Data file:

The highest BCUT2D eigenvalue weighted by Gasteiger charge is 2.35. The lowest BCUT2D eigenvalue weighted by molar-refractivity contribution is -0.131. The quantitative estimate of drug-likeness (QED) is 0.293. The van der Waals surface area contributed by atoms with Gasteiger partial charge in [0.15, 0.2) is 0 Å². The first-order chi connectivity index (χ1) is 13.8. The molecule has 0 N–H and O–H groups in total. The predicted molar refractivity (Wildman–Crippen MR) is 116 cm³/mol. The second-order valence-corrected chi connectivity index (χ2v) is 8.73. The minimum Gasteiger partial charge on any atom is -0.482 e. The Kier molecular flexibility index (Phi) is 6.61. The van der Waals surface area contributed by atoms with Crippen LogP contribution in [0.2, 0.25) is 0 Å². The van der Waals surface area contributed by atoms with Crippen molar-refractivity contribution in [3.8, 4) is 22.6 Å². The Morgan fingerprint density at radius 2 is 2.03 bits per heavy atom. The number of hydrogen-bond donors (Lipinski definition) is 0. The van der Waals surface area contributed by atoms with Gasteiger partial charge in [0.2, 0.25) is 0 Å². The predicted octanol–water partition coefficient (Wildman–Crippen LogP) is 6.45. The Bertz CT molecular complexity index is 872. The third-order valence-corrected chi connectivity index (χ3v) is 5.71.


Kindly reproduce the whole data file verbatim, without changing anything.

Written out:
The highest BCUT2D eigenvalue weighted by Gasteiger charge is 2.35. The lowest BCUT2D eigenvalue weighted by molar-refractivity contribution is -0.131. The quantitative estimate of drug-likeness (QED) is 0.293. The van der Waals surface area contributed by atoms with Gasteiger partial charge in [0.15, 0.2) is 0 Å². The first-order chi connectivity index (χ1) is 13.8. The molecule has 0 N–H and O–H groups in total. The predicted molar refractivity (Wildman–Crippen MR) is 116 cm³/mol. The second-order valence-corrected chi connectivity index (χ2v) is 8.73. The minimum Gasteiger partial charge on any atom is -0.482 e. The Kier molecular flexibility index (Phi) is 6.61. The van der Waals surface area contributed by atoms with Crippen LogP contribution in [0.2, 0.25) is 0 Å². The van der Waals surface area contributed by atoms with Crippen molar-refractivity contribution in [3.8, 4) is 22.6 Å². The Morgan fingerprint density at radius 2 is 2.03 bits per heavy atom. The number of hydrogen-bond donors (Lipinski definition) is 0. The van der Waals surface area contributed by atoms with Gasteiger partial charge in [0.2, 0.25) is 0 Å². The predicted octanol–water partition coefficient (Wildman–Crippen LogP) is 6.45. The Bertz CT molecular complexity index is 872. The third-order valence-corrected chi connectivity index (χ3v) is 5.71.